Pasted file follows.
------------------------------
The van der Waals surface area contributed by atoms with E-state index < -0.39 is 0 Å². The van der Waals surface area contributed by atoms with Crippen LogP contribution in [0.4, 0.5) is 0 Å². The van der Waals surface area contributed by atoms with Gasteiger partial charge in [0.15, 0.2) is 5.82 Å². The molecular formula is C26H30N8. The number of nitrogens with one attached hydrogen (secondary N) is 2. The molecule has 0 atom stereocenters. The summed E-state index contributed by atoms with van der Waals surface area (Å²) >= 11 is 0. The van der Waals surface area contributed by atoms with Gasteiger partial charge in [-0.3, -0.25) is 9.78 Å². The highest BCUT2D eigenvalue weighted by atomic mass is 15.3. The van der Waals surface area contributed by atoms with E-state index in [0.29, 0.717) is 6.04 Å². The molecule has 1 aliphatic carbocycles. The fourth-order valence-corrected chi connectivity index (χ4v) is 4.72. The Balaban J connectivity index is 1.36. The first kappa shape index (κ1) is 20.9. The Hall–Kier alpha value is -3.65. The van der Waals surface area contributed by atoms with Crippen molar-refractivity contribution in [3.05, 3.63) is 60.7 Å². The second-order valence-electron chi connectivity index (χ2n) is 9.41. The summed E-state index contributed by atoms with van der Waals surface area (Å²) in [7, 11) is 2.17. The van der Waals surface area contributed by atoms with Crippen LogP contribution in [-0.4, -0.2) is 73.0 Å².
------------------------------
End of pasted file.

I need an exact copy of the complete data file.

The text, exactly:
The van der Waals surface area contributed by atoms with E-state index < -0.39 is 0 Å². The van der Waals surface area contributed by atoms with Crippen LogP contribution in [0.4, 0.5) is 0 Å². The van der Waals surface area contributed by atoms with Gasteiger partial charge in [0.15, 0.2) is 5.82 Å². The molecular formula is C26H30N8. The number of nitrogens with one attached hydrogen (secondary N) is 2. The molecule has 0 atom stereocenters. The summed E-state index contributed by atoms with van der Waals surface area (Å²) >= 11 is 0. The van der Waals surface area contributed by atoms with Gasteiger partial charge in [-0.3, -0.25) is 9.78 Å². The highest BCUT2D eigenvalue weighted by atomic mass is 15.3. The van der Waals surface area contributed by atoms with E-state index in [0.29, 0.717) is 6.04 Å². The molecule has 1 aliphatic carbocycles. The fourth-order valence-corrected chi connectivity index (χ4v) is 4.72. The Balaban J connectivity index is 1.36. The first kappa shape index (κ1) is 20.9. The Hall–Kier alpha value is -3.65. The van der Waals surface area contributed by atoms with Crippen molar-refractivity contribution in [3.05, 3.63) is 60.7 Å². The second-order valence-electron chi connectivity index (χ2n) is 9.41. The summed E-state index contributed by atoms with van der Waals surface area (Å²) in [7, 11) is 2.17. The van der Waals surface area contributed by atoms with Crippen LogP contribution in [-0.4, -0.2) is 73.0 Å².